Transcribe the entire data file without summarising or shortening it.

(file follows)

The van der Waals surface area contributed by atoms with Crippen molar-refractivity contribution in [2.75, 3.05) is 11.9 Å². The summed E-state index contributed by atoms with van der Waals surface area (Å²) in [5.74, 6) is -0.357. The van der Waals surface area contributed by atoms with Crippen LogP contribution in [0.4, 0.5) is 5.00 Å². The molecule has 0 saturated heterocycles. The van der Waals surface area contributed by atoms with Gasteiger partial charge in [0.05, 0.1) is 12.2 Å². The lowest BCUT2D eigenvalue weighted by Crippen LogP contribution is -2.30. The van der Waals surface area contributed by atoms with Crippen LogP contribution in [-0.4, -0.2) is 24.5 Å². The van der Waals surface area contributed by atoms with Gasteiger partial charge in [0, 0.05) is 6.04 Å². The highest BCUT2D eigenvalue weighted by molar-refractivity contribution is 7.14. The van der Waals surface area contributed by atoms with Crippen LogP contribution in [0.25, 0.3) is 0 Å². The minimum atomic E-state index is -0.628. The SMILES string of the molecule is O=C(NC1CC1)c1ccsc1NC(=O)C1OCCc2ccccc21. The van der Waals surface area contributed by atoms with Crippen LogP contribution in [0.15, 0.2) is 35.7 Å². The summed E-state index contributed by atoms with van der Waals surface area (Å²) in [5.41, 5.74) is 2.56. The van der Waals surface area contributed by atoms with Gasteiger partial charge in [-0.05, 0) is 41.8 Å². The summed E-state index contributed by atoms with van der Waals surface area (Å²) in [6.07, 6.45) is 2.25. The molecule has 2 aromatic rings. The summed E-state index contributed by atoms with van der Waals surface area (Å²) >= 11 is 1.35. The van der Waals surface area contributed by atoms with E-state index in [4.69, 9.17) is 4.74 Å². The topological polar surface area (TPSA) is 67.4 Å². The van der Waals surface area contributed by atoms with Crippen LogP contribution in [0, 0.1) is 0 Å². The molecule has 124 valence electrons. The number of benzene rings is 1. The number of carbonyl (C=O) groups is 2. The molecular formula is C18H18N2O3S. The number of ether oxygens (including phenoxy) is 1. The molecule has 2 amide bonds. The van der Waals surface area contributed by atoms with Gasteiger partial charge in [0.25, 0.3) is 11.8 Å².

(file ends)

The van der Waals surface area contributed by atoms with Crippen molar-refractivity contribution in [2.75, 3.05) is 11.9 Å². The summed E-state index contributed by atoms with van der Waals surface area (Å²) in [5.74, 6) is -0.357. The van der Waals surface area contributed by atoms with Crippen LogP contribution in [0.4, 0.5) is 5.00 Å². The molecule has 0 saturated heterocycles. The van der Waals surface area contributed by atoms with Gasteiger partial charge in [0.05, 0.1) is 12.2 Å². The lowest BCUT2D eigenvalue weighted by Crippen LogP contribution is -2.30. The van der Waals surface area contributed by atoms with Crippen LogP contribution in [-0.4, -0.2) is 24.5 Å². The van der Waals surface area contributed by atoms with Gasteiger partial charge in [0, 0.05) is 6.04 Å². The highest BCUT2D eigenvalue weighted by molar-refractivity contribution is 7.14. The van der Waals surface area contributed by atoms with Crippen LogP contribution in [0.25, 0.3) is 0 Å². The minimum atomic E-state index is -0.628. The SMILES string of the molecule is O=C(NC1CC1)c1ccsc1NC(=O)C1OCCc2ccccc21. The van der Waals surface area contributed by atoms with Crippen LogP contribution in [0.15, 0.2) is 35.7 Å². The summed E-state index contributed by atoms with van der Waals surface area (Å²) in [5.41, 5.74) is 2.56. The van der Waals surface area contributed by atoms with Gasteiger partial charge in [-0.05, 0) is 41.8 Å². The summed E-state index contributed by atoms with van der Waals surface area (Å²) in [6.07, 6.45) is 2.25. The molecule has 2 aromatic rings. The summed E-state index contributed by atoms with van der Waals surface area (Å²) >= 11 is 1.35. The van der Waals surface area contributed by atoms with E-state index in [4.69, 9.17) is 4.74 Å². The topological polar surface area (TPSA) is 67.4 Å². The van der Waals surface area contributed by atoms with Crippen LogP contribution in [0, 0.1) is 0 Å². The molecule has 124 valence electrons. The number of benzene rings is 1. The number of carbonyl (C=O) groups is 2. The molecular formula is C18H18N2O3S. The number of ether oxygens (including phenoxy) is 1. The molecule has 2 amide bonds. The van der Waals surface area contributed by atoms with Gasteiger partial charge in [0.25, 0.3) is 11.8 Å².